Using CRISPR-Cas9 gene editing in mosquitoes promises future control of vectorborne diseases

Using a newly developed method to deliver gene-editing material to the ovary of an adult mosquito, researchers disabled a gene that caused its offspring on the right to be born with white, rather than dark, eyes. Image: Rasgon laboratory, Penn State

Using a newly developed method to deliver gene-editing material to the ovary of an adult mosquito, researchers disabled a gene that caused its offspring on the right to be born with white, rather than dark, eyes. Image: Rasgon laboratory, Penn State

Team: Jason Rasgon, Duverney Chaverra-Rodriguez, Vanessa Macias, Donghun Kim, Grant Hughes, Sujit Pujhari, Yasutsugu Suzuki, David Peterson, Sage McKeand

More than 700,000 people die each year from vectorborne diseases such as malaria, Zika, dengue fever, chikungunya, yellow fever, and West Nile virus, among many more, and cases of illnesses spread by mosquitoes, ticks, and other vectors tripled in the United States between 2004 and 2016.

One tactic Penn State researchers are investigating in order to combat the spread of vectorborne diseases is a technology to more easily manipulate gene expression in arthropods for fundamental research and other practical applications.

ReMOT Control (Receptor-Mediated Ovary Transduction of Cargo) is designed to improve CRISPR (Clustered Regularly Interspaced Short Palindromic Repeats), a relatively new and revolutionary way to modify an organism’s genome by precisely delivering a DNA-cutting enzyme to a targeted region of DNA. Current approaches in arthropods rely on delivering the gene-editing Cas9 directly to eggs by embryonic microinjection, a difficult and inefficient process that works in only a small number of species. ReMOT, however, delivers the Cas9 cargo to a targeted portion of the genome by easy injection into the blood of female arthropods, where it can be introduced into the developing eggs via receptors in the ovary. They demonstrated this process by editing the eye color of mosquito offspring.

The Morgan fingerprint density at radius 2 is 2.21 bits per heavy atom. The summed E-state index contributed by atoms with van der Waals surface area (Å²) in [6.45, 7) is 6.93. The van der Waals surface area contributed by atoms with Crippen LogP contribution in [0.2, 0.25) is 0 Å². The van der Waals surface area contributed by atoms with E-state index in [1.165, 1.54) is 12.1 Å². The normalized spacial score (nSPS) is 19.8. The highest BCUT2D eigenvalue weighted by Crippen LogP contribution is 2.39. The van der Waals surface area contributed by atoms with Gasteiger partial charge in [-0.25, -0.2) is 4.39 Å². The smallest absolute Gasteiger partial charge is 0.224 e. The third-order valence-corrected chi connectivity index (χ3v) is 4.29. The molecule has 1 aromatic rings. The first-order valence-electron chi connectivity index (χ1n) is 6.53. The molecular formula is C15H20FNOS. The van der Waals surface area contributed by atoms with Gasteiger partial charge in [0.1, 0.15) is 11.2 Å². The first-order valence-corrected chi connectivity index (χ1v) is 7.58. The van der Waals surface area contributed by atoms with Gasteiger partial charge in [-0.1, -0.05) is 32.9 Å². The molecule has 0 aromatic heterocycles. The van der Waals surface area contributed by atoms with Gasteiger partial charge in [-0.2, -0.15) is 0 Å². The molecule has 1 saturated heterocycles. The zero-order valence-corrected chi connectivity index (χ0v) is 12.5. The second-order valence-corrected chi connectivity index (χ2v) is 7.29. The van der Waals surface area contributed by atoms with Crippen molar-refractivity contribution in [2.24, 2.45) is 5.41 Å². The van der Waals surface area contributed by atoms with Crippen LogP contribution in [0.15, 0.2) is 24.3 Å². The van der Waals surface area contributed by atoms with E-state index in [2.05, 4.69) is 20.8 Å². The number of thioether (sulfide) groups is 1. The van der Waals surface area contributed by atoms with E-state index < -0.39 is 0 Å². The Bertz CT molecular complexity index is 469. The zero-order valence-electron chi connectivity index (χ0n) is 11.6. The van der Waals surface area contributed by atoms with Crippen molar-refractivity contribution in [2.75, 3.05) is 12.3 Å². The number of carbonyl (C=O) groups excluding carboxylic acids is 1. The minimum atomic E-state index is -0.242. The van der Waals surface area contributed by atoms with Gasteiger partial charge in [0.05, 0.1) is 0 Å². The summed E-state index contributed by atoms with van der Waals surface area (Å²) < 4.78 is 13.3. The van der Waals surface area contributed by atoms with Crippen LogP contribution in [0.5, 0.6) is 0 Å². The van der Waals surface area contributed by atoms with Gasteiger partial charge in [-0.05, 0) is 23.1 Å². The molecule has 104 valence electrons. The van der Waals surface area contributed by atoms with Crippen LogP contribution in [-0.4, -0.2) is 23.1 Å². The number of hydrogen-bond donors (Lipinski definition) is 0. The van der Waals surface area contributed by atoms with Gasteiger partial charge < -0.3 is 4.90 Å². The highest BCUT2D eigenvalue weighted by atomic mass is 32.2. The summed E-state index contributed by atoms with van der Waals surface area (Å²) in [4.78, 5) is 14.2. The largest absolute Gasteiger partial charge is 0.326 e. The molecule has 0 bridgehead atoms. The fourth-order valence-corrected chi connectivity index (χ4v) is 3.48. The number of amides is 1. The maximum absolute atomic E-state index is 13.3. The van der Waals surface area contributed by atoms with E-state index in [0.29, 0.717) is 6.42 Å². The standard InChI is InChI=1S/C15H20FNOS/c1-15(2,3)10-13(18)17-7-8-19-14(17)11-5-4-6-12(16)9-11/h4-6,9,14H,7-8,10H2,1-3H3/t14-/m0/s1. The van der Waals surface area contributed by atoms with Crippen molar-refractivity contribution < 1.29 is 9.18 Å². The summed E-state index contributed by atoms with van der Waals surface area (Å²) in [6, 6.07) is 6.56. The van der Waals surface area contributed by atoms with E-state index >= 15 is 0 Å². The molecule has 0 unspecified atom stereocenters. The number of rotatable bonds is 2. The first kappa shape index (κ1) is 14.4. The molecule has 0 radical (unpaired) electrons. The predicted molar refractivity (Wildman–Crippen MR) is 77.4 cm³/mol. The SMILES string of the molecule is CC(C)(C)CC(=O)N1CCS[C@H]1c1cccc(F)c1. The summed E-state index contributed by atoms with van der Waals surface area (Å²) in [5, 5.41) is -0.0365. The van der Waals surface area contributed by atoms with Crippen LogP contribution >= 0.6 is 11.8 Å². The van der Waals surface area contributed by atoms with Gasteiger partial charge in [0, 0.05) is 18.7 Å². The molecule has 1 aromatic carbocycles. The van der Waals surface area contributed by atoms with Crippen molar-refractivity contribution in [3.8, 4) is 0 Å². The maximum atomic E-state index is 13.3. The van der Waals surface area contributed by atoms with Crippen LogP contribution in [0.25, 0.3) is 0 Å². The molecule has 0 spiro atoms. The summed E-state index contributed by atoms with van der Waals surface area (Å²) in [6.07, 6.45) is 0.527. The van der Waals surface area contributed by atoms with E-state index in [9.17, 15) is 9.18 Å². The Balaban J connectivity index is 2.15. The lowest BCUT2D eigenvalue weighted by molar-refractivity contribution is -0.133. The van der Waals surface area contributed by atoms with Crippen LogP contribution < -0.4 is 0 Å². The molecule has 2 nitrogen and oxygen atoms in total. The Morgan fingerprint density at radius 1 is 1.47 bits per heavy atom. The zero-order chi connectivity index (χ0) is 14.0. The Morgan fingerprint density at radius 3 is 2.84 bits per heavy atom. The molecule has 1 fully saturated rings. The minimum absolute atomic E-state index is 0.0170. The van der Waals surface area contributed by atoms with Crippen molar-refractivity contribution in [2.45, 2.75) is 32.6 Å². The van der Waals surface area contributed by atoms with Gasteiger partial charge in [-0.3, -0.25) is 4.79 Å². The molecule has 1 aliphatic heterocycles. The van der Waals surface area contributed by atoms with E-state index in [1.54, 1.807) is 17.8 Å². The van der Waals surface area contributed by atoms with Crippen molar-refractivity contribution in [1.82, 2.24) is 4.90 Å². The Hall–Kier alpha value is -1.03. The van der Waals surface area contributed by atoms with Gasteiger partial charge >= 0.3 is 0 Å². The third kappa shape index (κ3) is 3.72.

Not only does this technology have promise for more efficient and effective control of vectorborne diseases, ReMOT also drastically reduces the cost of editing genes in arthropods. This method is a substantial improvement over existing embryo-injection techniques, putting gene-editing capability into the reach of nonspecialist laboratories and potentially revolutionizing the broad application of functional arthropod genetics.

Funding

USDA NIFA and Hatch Appropriations; NIH National Institute of Allergy and Infectious Diseases; National Science Foundation; Pennsylvania Department of Health using Tobacco Settlement Funds

News

New technology improves CRISPR-Cas9 gene editing in mosquitoes, other species

Quote

“Whereas the microinjection apparatus can cost thousands of dollars and require extensive training to use, the equipment for ReMOT Control injections costs approximately $2, and the technique can be learned in less than an hour.” —Jason Rasgon

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Integrated Health Solutions

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Office for Research and Graduate Education

Address

217 Agricultural Administration Building
University Park, PA 16802-2600